They may be best known for massive machinery, but it’s Hastings Deering’s delivery of humble hydraulic hoses that is making an impact to Sunshine Coast civil and construction companies.
COVID-19 has seen many companies pivot to stay nimble during these troubled times, and Hastings Deering Operations Manager, North Coast Mario Cadeddu said with projects running leaner and with tighter time and fiscal margins than ever before, service has become king.
“Nothing beats seeing a huge machine on a truck ready to be delivered to a mine or road building project,” Cadeddu said. “Equally no one wants to see that machine sitting idle because it needs a new part. Right now, with so many infrastructure projects underway on the north coast, from Burpengary to Gympie, contractors cannot afford to have a machine idle waiting for critical parts.
“Last year, when we planned to boost this side of our business with mobile deliveries from our North Coast Service Centre, even we did not envisage how much demand there would be. The service delivers critical parts, especially hydraulic hoses that can stop a machine in its tracks. Already we are up 300 per cent on last year’s figures.
“The fully functioning workshop means our technicians can produce customised products with more efficient and faster turnaround times to reduce customers’ downtime.”
Coolum-based Cooper Civil has major infrastructure projects underway in Queensland as well as New South Wales and Victoria. Rhys Cooper says forget the COVID crisis, it is a skills shortage that will impact on the industry more so than anything the pandemic could throw at them.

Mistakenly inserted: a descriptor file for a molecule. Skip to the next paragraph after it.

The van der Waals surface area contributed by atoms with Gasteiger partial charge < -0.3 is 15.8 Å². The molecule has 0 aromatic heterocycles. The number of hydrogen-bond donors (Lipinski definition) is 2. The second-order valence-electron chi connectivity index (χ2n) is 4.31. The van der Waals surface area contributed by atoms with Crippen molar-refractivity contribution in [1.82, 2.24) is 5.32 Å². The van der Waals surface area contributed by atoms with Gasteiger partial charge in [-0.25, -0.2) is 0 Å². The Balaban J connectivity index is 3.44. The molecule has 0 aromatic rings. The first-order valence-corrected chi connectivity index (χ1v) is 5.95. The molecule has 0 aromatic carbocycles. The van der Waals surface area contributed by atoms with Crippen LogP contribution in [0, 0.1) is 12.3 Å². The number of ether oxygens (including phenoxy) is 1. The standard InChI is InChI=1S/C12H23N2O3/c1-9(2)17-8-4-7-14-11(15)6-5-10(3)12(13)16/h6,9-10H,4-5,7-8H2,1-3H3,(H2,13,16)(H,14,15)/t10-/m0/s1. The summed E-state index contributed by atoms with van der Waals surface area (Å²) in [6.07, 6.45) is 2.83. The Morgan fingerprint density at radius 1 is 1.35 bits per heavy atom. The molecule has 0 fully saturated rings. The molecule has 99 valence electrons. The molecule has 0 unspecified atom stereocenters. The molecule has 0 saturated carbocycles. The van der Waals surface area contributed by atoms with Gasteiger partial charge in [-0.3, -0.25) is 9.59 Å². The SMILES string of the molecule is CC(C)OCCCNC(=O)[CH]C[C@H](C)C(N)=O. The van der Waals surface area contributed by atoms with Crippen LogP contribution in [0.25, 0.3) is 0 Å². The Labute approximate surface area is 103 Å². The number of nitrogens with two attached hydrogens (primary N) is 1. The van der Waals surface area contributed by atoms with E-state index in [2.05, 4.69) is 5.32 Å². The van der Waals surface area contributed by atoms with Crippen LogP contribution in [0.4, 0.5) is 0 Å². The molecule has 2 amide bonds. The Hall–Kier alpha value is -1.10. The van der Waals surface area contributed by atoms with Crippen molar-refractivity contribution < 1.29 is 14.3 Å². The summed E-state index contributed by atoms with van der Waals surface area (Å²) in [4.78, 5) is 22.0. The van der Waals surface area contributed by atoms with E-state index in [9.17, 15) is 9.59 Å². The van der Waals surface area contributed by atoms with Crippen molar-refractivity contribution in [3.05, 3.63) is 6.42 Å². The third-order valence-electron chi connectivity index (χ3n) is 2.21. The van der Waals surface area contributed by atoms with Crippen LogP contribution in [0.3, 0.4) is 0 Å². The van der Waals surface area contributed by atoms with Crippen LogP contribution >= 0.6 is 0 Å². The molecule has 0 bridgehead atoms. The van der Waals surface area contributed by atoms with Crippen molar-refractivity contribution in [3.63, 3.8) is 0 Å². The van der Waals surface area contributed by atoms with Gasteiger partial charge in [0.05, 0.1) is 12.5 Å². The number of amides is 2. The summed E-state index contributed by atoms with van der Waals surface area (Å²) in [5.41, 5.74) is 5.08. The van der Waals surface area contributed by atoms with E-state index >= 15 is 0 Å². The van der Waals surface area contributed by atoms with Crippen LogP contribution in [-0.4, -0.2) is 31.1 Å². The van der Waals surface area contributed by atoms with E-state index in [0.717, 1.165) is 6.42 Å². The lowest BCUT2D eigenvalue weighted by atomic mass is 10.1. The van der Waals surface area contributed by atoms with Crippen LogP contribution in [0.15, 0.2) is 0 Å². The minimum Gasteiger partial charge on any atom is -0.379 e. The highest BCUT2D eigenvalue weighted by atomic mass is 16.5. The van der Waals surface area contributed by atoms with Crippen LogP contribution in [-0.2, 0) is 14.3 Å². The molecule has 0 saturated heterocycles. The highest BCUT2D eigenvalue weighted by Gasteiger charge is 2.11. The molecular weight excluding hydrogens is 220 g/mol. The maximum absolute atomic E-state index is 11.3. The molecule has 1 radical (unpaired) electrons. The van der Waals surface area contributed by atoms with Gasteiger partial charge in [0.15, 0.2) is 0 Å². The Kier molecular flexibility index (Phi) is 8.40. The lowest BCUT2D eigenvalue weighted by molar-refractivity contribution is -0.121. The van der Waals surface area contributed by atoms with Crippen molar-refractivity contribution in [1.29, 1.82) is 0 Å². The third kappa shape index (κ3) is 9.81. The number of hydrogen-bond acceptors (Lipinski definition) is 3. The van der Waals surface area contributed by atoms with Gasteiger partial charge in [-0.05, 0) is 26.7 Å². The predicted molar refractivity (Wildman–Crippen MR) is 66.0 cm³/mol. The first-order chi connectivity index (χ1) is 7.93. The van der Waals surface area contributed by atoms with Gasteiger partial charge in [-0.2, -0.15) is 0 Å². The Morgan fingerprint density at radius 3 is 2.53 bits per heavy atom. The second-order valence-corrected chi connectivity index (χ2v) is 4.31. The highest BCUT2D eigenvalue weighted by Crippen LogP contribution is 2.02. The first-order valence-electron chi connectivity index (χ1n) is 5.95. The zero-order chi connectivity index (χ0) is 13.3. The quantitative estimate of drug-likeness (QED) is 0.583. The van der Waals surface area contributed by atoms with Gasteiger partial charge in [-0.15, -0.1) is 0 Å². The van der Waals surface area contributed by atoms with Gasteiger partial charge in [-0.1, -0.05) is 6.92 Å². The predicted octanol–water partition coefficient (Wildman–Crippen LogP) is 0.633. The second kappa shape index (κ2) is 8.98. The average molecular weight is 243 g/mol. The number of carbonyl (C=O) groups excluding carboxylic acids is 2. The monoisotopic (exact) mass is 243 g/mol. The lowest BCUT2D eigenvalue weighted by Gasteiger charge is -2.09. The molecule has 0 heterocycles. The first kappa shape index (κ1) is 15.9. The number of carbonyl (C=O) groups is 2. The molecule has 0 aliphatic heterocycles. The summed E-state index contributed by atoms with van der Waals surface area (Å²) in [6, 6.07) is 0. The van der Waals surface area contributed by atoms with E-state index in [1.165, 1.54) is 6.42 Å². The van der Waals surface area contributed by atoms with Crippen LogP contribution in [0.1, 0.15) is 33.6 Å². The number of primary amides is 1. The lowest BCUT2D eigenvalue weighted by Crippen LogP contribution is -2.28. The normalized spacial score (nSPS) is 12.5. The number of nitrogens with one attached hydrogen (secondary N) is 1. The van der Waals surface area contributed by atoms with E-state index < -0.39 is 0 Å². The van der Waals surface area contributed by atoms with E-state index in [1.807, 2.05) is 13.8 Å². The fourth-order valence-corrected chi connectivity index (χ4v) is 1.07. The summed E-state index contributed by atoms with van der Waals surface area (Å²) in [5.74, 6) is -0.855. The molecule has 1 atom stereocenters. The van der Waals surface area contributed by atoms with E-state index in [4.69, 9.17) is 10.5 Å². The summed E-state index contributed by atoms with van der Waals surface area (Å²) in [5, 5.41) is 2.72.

Cooper said increased servicing from companies like Hastings Deering kept machines moving as the industry has never been more competitive with other companies ruthless in trying to undercut each other.
“COVID-19 most impacted out Melbourne jobs,” he said. “We were lucky to get our equipment out before they really shut things down, so we didn’t have machinery just sitting there. Queensland is walking into a boom: the Government set on powering the economy and while the stimulus helped us get through the quiet times, the biggest challenge facing the industry is a skills shortage.
“The problem across the industry as a whole is not getting guys to work for you but getting that skilled work force, people with experience or understanding of the job or who have been taught the right technique. With that comes the issue of safety if you have green guys who are doing things wrong, they are going to get caught out.
“The shortage is across the board, from machine operators to labourers. It used to be you learnt by making a mistake but in this fast paced and competitive environment, when you make too many mistakes it’s goodbye and they have to let you go. As businesses tender for work, everyone is sharpening the pencil and trying to outbid each other. For plant hirers like us it is getting hard to get high quality staff to drive the machines. There is going to be so much work, there’s just not going to be enough people to meet the demand.
“That’s where this new service delivering parts and often fitting them is critical because we have fewer people operating more machines so we cannot afford a machine to sit idle while we wait for a vital part. Lost hours can equate to hundreds of thousands of dollars at the end of a project. While we follow a maintenance schedule, sometimes things just go wrong – a hose can blow when you least expect it.”
So concerned is Cooper about the skills shortage, he has undertaken a Certificate IV to become a trainer and give back to the industry. “The industry has been harping on about this for ages but unless something is done about it: this is what will slow down projects, not COVID,” he said.